How to Cope with Back-to-School Blues

girl-not-wanting-to-go-back-to-schoolThe freedom summer offers to children can feel like a prison to parents, who may spend the summer on an endless search for child care and activities that can stave off boredom-related whining. Many parents find themselves quietly rejoicing when it’s time for their children to go back to school, but settling back into the hustle and bustle of school can be stressful for parents and children alike.

For children, summer can feel far too short, leading to anxiety, moodiness, and feelings of grief when it’s time to go back to school. You don’t have to put up with a month of tantrums and exhaustion as your child settles back into his or her school routine, though. Instead, try making the transition a gradual one.

New Routines

The transition back to a school routine can be jarring and frustrating to many kids, so it’s best to take the transition slowly. Try adding a new element—such as a slightly earlier bedtime or a regular family dinner time—every day to give you time to adjust. Prioritize adequate sleep. Kids who don’t get enough sleep have to face the day exhausted, and this can amplify the stress and anxiety of going back to school while also adversely affecting academic performance.

Summer All Year Long

Both kids and parents sometimes feel sad about the end of summer fun and the return to seemingly endless work. It’s tough for homework and classes to compete with vacations and pool time, but a return to school doesn’t mean you have to give up fun. Try incorporating a little bit of summer into each day. While it’s still warm out, take your kids to the pool or a water park after school. As fall sets in, try having a family ice cream night, planning a winter vacation, or scheduling a fun family event every week. When kids see that school doesn’t necessarily mean giving up on fun, they’re less likely to be miserable.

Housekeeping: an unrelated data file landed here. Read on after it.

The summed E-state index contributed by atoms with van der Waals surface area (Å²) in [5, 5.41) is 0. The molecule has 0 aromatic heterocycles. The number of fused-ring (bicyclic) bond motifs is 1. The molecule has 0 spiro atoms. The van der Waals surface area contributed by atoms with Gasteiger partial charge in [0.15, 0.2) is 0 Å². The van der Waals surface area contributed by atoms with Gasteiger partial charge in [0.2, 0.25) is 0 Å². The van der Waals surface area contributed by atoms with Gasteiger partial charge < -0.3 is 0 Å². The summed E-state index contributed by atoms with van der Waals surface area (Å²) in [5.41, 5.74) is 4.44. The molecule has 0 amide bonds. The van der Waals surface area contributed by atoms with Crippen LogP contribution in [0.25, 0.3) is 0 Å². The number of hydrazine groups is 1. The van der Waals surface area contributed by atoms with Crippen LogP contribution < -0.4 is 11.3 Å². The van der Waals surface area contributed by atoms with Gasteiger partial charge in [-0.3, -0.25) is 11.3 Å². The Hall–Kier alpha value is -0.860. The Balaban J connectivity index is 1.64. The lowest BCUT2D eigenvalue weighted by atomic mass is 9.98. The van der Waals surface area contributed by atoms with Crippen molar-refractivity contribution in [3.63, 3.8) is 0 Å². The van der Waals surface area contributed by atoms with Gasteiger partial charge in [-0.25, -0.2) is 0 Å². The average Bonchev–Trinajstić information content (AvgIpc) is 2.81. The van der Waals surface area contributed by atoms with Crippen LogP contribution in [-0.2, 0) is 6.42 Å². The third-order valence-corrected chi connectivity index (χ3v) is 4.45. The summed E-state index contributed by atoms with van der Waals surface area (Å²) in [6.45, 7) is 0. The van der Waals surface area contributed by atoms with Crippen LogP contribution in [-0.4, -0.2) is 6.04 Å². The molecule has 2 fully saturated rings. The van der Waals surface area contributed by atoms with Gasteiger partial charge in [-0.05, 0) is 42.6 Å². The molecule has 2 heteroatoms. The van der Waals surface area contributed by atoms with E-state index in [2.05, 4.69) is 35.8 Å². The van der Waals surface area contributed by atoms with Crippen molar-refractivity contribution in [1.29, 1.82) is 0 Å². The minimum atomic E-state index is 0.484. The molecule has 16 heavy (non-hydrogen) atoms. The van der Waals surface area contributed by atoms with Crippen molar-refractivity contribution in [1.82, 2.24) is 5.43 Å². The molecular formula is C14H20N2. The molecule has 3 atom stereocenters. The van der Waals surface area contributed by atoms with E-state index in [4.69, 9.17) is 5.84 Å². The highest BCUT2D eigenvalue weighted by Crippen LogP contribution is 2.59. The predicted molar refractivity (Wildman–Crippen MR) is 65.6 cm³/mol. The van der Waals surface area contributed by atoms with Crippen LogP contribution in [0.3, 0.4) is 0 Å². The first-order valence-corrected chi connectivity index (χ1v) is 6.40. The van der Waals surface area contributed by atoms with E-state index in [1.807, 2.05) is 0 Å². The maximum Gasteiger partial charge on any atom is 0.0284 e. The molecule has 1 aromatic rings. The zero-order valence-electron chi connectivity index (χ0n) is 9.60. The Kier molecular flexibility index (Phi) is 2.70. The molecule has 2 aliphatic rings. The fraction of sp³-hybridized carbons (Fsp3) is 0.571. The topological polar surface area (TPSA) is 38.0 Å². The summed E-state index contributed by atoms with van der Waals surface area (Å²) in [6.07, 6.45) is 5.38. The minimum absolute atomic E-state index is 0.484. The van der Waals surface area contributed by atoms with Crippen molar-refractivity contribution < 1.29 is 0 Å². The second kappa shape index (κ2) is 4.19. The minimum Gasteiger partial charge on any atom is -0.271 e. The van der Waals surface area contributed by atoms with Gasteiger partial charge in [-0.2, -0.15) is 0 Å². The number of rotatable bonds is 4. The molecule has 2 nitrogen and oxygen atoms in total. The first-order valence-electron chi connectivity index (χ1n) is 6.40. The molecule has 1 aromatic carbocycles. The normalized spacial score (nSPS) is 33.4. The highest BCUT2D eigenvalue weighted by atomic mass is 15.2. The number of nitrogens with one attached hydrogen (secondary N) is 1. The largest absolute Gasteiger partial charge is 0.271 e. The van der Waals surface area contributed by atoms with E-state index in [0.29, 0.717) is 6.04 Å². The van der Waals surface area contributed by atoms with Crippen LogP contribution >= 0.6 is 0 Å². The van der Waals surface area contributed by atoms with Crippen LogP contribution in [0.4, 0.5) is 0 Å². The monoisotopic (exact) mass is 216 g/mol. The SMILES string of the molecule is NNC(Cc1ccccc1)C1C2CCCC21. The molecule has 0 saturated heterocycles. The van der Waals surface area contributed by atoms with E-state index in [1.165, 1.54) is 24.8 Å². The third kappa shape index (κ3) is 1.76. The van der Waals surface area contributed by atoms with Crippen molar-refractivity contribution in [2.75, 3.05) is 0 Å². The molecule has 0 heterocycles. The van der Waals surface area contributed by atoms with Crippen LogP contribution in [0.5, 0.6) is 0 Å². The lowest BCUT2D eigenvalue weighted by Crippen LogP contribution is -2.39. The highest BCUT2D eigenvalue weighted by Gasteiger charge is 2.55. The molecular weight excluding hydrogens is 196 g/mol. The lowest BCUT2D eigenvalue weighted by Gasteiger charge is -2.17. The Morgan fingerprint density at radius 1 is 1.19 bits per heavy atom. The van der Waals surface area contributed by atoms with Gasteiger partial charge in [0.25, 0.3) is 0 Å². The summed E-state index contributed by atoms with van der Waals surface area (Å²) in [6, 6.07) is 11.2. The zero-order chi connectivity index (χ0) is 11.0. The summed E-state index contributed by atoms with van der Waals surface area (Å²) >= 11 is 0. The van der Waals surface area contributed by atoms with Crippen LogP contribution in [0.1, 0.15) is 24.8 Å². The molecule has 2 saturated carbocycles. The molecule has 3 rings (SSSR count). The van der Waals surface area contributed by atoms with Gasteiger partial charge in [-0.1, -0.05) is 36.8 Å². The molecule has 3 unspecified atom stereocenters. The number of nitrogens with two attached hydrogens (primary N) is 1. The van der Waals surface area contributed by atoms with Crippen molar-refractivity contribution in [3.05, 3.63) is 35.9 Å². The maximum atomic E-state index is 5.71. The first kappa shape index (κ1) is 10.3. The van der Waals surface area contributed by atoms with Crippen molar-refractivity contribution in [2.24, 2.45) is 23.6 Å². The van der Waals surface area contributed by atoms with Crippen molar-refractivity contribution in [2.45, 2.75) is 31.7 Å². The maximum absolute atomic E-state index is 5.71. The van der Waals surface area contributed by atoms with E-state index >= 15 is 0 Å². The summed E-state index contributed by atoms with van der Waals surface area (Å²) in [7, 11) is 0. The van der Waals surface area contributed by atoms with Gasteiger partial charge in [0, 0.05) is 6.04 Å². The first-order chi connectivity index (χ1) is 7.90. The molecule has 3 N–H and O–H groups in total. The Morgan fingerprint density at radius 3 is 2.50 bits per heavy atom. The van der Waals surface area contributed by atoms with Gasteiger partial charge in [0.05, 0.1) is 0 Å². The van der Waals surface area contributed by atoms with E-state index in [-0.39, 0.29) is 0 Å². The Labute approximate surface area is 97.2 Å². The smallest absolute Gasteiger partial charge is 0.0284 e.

Getting Organized

Organization can be a lifesaver for both you and your child during the return to school. Try making a week’s worth of family meals and freezing them at the beginning of the week, or packing all of your child’s school lunches on one day. This can free you up to do more engaging family activities.

Make sure your child has his or her own work space, and ensure he/she gets all the supplies needed for school. A missing book or the wrong pens can be major sources of stress for a kid, so keep a well-stocked desk ready for your child. Plan a nightly homework time during which you and your child work on projects. This helps your child get into the habit of good time management, and gives you some quiet time to work on your own pursuits.

Providing Reassurance

Going back to school can be tough, especially for younger kids who may experience separation anxiety. Don’t forget to provide your child with direct reassurance. Ask him or her about any concerns at school, and offer advice when he or she requests it. If your child is struggling with a bully, has trouble interacting with a teacher, or is falling behind in a class, don’t hesitate to intervene. The daily struggles of school life might seem trivial to an adult who has been out of school for years, but for a child, school can be everything. When school goes poorly, life feels awful, so take your child’s concerns seriously.

References:

  1. Dealing with the back-to-school blues? (n.d.). American Psychological Association. Retrieved from http://www.apa.org/helpcenter/school-rush.aspx
  1. Dolgoff, S. (2010, July 30). Back-to-school blues? Here’s how to beat them. TODAY.com. Retrieved from http://www.today.com/id/32533062/ns/today-back_to_school/t/back-to-school-blues-heres-how-beat-them/